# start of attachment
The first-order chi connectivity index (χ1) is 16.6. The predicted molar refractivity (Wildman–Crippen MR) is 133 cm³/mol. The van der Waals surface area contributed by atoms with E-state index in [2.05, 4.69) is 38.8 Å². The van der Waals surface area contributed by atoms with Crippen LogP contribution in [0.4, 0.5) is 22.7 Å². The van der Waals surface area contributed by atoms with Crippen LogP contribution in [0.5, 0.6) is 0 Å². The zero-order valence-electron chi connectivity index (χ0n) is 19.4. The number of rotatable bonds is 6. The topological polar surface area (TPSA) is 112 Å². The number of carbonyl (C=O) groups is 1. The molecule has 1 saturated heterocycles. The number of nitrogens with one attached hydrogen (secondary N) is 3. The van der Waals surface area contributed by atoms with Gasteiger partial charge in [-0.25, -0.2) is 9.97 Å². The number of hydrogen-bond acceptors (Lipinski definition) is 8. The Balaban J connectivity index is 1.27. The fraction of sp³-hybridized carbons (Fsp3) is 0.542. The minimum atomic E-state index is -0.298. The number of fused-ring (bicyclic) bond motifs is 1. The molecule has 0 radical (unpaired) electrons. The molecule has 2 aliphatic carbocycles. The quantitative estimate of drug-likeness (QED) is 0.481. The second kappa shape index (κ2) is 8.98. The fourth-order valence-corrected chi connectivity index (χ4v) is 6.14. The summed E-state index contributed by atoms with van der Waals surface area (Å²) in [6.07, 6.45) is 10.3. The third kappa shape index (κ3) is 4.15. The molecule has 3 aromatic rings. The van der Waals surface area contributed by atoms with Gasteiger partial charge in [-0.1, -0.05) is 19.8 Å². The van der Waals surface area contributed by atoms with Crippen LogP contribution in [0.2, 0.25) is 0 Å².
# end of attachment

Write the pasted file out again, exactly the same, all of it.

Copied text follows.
The first-order chi connectivity index (χ1) is 16.6. The predicted molar refractivity (Wildman–Crippen MR) is 133 cm³/mol. The van der Waals surface area contributed by atoms with E-state index in [2.05, 4.69) is 38.8 Å². The van der Waals surface area contributed by atoms with Crippen LogP contribution in [0.4, 0.5) is 22.7 Å². The van der Waals surface area contributed by atoms with Crippen LogP contribution in [0.5, 0.6) is 0 Å². The zero-order valence-electron chi connectivity index (χ0n) is 19.4. The number of rotatable bonds is 6. The topological polar surface area (TPSA) is 112 Å². The number of carbonyl (C=O) groups is 1. The molecule has 1 saturated heterocycles. The number of nitrogens with one attached hydrogen (secondary N) is 3. The van der Waals surface area contributed by atoms with Gasteiger partial charge in [-0.25, -0.2) is 9.97 Å². The number of hydrogen-bond acceptors (Lipinski definition) is 8. The Balaban J connectivity index is 1.27. The fraction of sp³-hybridized carbons (Fsp3) is 0.542. The minimum atomic E-state index is -0.298. The number of fused-ring (bicyclic) bond motifs is 1. The molecule has 0 radical (unpaired) electrons. The molecule has 2 aliphatic carbocycles. The quantitative estimate of drug-likeness (QED) is 0.481. The second kappa shape index (κ2) is 8.98. The fourth-order valence-corrected chi connectivity index (χ4v) is 6.14. The summed E-state index contributed by atoms with van der Waals surface area (Å²) in [6.07, 6.45) is 10.3. The third kappa shape index (κ3) is 4.15. The molecule has 3 aromatic rings. The van der Waals surface area contributed by atoms with Gasteiger partial charge in [-0.1, -0.05) is 19.8 Å². The van der Waals surface area contributed by atoms with Crippen LogP contribution in [0.2, 0.25) is 0 Å².